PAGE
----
How to Blow Insulation into Your Walls
Adding insulation to a wall is a bit more difficult than adding it to an attic because, in a wall, the insulation is hidden between the interior and exterior wallcoverings. Removing the wallcovering to insulate the wall cavity just isn’t cost effective. It’s cheaper and easier to create small penetrations in the wall so that the insulation can be blown in. For that reason, blown insulation is usually the preferred choice when you have to re-insulate a completed wall.
Your best bet is insulating from the outside. Attacking the project from the interior is a bit messier but also less expensive. But, a perfect repair normally can’t be made to the exterior wallcovering — regardless of type
Insulating a completed wall with an insulation blower is easy:
Use a stud finder to locate each stud and any horizontal blocks that exist at or near the center of the wall’s height; then mark each stud center and horizontal blocks with blue masking tape.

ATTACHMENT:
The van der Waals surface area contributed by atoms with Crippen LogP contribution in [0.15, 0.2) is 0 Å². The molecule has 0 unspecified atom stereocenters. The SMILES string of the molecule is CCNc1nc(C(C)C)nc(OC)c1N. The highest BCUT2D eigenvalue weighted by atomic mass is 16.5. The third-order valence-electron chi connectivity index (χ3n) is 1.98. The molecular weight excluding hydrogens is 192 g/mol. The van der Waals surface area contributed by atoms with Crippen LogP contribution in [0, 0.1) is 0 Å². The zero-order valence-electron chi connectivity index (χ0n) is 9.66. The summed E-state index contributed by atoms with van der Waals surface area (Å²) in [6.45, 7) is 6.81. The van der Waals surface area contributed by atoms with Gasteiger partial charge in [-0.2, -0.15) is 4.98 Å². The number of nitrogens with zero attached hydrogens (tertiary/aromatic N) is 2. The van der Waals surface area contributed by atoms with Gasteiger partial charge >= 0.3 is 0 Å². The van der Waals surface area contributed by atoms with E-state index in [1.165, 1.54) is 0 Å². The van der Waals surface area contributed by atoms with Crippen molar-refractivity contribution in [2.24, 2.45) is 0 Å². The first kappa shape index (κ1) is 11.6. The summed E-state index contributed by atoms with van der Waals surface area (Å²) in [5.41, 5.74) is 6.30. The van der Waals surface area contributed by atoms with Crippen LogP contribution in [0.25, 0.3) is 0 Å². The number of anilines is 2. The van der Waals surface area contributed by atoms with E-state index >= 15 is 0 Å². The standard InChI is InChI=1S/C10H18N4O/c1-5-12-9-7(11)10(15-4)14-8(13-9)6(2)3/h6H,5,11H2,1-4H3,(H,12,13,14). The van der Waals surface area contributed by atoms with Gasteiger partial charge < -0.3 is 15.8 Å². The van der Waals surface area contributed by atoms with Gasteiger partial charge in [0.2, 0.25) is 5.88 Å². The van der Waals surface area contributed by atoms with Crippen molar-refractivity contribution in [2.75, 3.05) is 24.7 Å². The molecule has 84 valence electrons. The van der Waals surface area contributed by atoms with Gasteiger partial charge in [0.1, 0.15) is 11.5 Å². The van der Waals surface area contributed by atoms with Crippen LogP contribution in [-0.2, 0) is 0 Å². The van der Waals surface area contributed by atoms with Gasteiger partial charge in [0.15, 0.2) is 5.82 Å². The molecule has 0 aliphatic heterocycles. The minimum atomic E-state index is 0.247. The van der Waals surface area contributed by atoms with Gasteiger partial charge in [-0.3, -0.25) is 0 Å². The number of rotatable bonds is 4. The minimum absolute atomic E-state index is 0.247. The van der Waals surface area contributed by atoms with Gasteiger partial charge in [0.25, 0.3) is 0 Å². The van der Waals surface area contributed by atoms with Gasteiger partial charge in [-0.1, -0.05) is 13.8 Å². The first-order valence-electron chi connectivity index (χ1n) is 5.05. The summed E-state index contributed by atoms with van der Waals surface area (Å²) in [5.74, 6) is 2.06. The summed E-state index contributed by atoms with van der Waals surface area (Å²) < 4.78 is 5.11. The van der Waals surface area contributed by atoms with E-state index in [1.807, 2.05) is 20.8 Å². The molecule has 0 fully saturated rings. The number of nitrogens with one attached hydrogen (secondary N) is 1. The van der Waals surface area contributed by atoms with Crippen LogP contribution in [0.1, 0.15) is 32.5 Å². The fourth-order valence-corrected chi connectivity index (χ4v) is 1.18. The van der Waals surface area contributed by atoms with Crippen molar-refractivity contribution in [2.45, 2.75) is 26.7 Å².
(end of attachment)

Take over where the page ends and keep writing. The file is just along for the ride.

Some homes have a horizontal block midway between the top and bottom of a wall cavity. Some have a diagonal row of blocks. Others have none.
Use a drill and hole saw to make a penetration (on center between each pair of studs) into the top of the cavity, approximately 6 inches below the ceiling.
Save the discs of wall-covering material removed by the hole saw. When the project is complete, you (or a wallboard contractor) can use them to patch the holes.
If the wall has horizontal or diagonal blocking, make an additional (second) penetration (on center between each pair of studs) an inch or so beneath the block.
Because studs are spaced every 16 inches or so, penetrations to add insulation must be made at the same intervals, filling one cavity at a time.
Remove old compacted insulation with a vacuum.
Blow in the new insulation.
You can rent insulation blowers, but some stores provide the machine at no charge when you purchase your insulation from them.
Repair the holes and clean up the mess.
Consider hiring a wallboard contractor to repair the holes. In an average home, they can be repaired for a few hundred dollars, and you’ll never be able to tell that the holes were there.